The media is to blame for this I believe. They always portray how people with more money will be happier and well off when this isn’t always the case. There are much more important thing in life than just money, and that’s love, your well being, and life.

    Reply
  2. Wow, I’m so amazed that you’ve drawn so much inspiration when you’re broke. Nevertheless, you say it is temporary but it’d scare the daylights out of me.

    I don’t earn yet but I have my own account with some money in it. Anyway what you point out is really awesome, it shouldn’t affect your self worth, not one bit!

    Thanks for sharing the awesomeness!

    Aditya

    Reply
  3. I understand and agree that the bank balance has NOTHING what so ever to do with your worth, your value as a person. I have, in the past, fallen into that trap. It’s hard to get out of because low self esteem makes it hard to push forward. But I did. I’m glad you did too.

    There is also the point that, although such a balance could be embarrassing, embarrassing things do not change who we are over all. Besides, it’s very common for successful people and companies take out loans to cover cash flow shortages.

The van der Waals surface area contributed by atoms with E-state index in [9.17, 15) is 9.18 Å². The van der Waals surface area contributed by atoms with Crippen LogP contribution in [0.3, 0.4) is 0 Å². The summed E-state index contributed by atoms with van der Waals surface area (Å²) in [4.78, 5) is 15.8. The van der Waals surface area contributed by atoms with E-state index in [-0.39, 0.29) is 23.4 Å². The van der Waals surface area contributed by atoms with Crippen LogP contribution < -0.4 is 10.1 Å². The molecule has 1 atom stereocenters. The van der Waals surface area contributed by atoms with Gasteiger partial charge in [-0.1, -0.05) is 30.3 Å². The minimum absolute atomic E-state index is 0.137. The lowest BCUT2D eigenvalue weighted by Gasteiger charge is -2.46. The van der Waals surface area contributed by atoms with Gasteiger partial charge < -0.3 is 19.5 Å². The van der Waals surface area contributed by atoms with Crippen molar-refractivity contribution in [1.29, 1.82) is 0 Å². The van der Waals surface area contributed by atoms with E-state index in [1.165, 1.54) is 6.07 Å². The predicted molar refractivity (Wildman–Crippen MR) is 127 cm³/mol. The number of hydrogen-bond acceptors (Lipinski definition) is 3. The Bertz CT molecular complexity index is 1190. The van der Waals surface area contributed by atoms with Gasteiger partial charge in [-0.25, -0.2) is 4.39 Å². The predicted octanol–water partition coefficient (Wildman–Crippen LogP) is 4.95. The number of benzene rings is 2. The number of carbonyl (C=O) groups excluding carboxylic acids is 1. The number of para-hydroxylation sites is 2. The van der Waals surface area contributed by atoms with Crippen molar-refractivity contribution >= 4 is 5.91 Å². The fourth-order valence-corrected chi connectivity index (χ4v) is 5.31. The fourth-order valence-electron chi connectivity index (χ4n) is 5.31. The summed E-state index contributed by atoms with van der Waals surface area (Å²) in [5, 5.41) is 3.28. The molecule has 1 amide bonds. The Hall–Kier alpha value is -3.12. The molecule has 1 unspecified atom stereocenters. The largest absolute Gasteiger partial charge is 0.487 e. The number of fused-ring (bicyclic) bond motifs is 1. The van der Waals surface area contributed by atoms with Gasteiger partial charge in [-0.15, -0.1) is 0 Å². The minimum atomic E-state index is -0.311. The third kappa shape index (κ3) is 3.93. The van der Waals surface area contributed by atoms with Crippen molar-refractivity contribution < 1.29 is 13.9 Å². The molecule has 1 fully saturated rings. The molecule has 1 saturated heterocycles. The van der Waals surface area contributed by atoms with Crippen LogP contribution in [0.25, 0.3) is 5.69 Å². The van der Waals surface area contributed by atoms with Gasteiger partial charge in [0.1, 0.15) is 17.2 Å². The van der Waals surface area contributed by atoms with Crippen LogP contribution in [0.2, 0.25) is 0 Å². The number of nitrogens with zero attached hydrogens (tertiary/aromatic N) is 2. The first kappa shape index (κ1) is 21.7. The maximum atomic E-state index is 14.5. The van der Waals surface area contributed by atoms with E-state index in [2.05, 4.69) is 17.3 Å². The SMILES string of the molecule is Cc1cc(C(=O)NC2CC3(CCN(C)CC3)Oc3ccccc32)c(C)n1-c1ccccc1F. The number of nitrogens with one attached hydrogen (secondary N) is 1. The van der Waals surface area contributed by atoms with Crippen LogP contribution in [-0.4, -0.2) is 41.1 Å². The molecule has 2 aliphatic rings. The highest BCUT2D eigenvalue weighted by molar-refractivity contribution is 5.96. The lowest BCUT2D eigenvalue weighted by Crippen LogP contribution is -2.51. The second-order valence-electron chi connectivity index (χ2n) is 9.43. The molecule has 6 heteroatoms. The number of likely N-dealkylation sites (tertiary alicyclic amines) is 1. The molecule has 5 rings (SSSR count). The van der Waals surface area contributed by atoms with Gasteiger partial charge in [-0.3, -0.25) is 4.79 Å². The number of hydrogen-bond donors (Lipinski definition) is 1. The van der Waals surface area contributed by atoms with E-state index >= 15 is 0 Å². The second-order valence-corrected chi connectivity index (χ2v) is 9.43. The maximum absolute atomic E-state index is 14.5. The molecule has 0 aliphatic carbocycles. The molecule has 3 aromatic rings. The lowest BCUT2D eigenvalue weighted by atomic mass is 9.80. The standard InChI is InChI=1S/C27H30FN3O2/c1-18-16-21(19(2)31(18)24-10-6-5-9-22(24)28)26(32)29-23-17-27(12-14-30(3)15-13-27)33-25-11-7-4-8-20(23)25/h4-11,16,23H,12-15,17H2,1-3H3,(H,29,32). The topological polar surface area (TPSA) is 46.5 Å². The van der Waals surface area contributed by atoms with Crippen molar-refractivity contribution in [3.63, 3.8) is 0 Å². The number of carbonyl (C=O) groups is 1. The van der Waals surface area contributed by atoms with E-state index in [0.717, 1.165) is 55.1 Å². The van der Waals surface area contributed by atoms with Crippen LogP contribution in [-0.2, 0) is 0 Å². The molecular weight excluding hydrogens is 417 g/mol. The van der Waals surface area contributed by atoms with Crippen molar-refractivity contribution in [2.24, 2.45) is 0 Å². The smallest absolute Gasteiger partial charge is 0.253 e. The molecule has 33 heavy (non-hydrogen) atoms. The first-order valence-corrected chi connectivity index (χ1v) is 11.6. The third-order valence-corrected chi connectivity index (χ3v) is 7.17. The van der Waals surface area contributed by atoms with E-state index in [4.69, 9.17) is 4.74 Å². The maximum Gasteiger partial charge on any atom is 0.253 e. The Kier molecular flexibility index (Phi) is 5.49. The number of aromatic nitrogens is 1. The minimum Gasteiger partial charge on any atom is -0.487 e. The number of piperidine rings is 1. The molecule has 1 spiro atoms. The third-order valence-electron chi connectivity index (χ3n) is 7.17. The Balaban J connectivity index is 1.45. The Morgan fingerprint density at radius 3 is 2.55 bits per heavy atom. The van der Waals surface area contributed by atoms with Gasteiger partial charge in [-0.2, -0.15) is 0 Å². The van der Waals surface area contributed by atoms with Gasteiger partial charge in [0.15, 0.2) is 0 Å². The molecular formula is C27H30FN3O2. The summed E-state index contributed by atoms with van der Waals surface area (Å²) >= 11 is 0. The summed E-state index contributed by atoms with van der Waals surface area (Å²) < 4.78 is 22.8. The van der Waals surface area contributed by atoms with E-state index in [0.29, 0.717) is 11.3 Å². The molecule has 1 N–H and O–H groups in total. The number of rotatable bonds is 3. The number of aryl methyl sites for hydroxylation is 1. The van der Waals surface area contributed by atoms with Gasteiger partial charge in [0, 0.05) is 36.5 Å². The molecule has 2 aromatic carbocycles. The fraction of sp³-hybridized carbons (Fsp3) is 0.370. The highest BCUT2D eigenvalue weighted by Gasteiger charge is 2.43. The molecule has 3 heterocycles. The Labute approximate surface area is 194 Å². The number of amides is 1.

Reply
  4. The reality is that whatever your circumstances are sometimes you will have money and sometimes you won’t. Yes, sometimes having money can make some things in life easier, but I do agree it has nothing to do with personal development. If your self esteem is tied to how much money you make…you’ll come up short every time.

    Reply
  5. Patrick, you’re one of the seemingly few people who has figured it out: “broke” is a state of mind, not an account balance.

    If someone is well along their path to personal development, as you seem to be, they don’t have a nervous meltdown over a barren bank account, because they’re confident they can provide value to the world and receive money in return.

    On the other hand, I’ve read plenty of horror stories about lottery winners who really have ended up broke even after winning millions of dollars. I’m sure they were ecstatic when they double-checked those numbers, but without a shift in attitude or lifestyle, most ended up right back where they were before winning, or sometimes in a sadder state.

    Real self-esteem, like you said, doesn’t come and go as quickly as those pieces of paper people worry about so much :)

    Reply
  6. I am pretty sure that if person is as confident and happy as you are that bank balance will not stay like that for long :)

    Wish you many zeros with a number afront of them !

    Reply
  7. Great post. I feel down about not having as much money at times. Mostly because I worked so hard at a college degree and they always say you earn more when you have a degree, but lately I have learned to be grateful for what I do have like a job! Most people still are having trouble trying to find one.

    Reply